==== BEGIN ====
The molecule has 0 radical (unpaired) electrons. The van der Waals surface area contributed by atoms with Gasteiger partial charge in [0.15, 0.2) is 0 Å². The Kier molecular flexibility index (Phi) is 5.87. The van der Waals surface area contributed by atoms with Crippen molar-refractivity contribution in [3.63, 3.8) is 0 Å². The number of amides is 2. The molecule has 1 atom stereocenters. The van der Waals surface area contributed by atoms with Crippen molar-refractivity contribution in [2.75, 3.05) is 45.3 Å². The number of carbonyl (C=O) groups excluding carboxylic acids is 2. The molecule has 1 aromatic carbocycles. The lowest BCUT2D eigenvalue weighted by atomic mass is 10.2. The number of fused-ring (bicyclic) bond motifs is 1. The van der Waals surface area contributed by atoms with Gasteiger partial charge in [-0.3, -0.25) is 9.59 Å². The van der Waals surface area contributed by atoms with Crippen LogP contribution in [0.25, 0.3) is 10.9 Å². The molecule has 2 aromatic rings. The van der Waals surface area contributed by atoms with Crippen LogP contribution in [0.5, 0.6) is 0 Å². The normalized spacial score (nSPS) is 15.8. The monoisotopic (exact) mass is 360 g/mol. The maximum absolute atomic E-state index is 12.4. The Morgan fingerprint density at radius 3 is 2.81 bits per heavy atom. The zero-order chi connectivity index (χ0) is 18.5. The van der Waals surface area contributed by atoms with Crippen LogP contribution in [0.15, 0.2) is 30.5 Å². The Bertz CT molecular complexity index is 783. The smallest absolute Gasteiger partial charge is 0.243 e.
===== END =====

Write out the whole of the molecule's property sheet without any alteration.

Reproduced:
The molecule has 0 radical (unpaired) electrons. The van der Waals surface area contributed by atoms with Gasteiger partial charge in [0.15, 0.2) is 0 Å². The Kier molecular flexibility index (Phi) is 5.87. The van der Waals surface area contributed by atoms with Crippen molar-refractivity contribution in [3.63, 3.8) is 0 Å². The number of amides is 2. The molecule has 1 atom stereocenters. The van der Waals surface area contributed by atoms with Crippen molar-refractivity contribution in [2.75, 3.05) is 45.3 Å². The number of carbonyl (C=O) groups excluding carboxylic acids is 2. The molecule has 1 aromatic carbocycles. The lowest BCUT2D eigenvalue weighted by atomic mass is 10.2. The number of fused-ring (bicyclic) bond motifs is 1. The van der Waals surface area contributed by atoms with Gasteiger partial charge in [-0.3, -0.25) is 9.59 Å². The van der Waals surface area contributed by atoms with Crippen LogP contribution in [0.25, 0.3) is 10.9 Å². The molecule has 2 aromatic rings. The van der Waals surface area contributed by atoms with Crippen LogP contribution in [0.5, 0.6) is 0 Å². The normalized spacial score (nSPS) is 15.8. The monoisotopic (exact) mass is 360 g/mol. The maximum absolute atomic E-state index is 12.4. The Morgan fingerprint density at radius 3 is 2.81 bits per heavy atom. The zero-order chi connectivity index (χ0) is 18.5. The van der Waals surface area contributed by atoms with Crippen LogP contribution in [0.15, 0.2) is 30.5 Å². The Bertz CT molecular complexity index is 783. The smallest absolute Gasteiger partial charge is 0.243 e.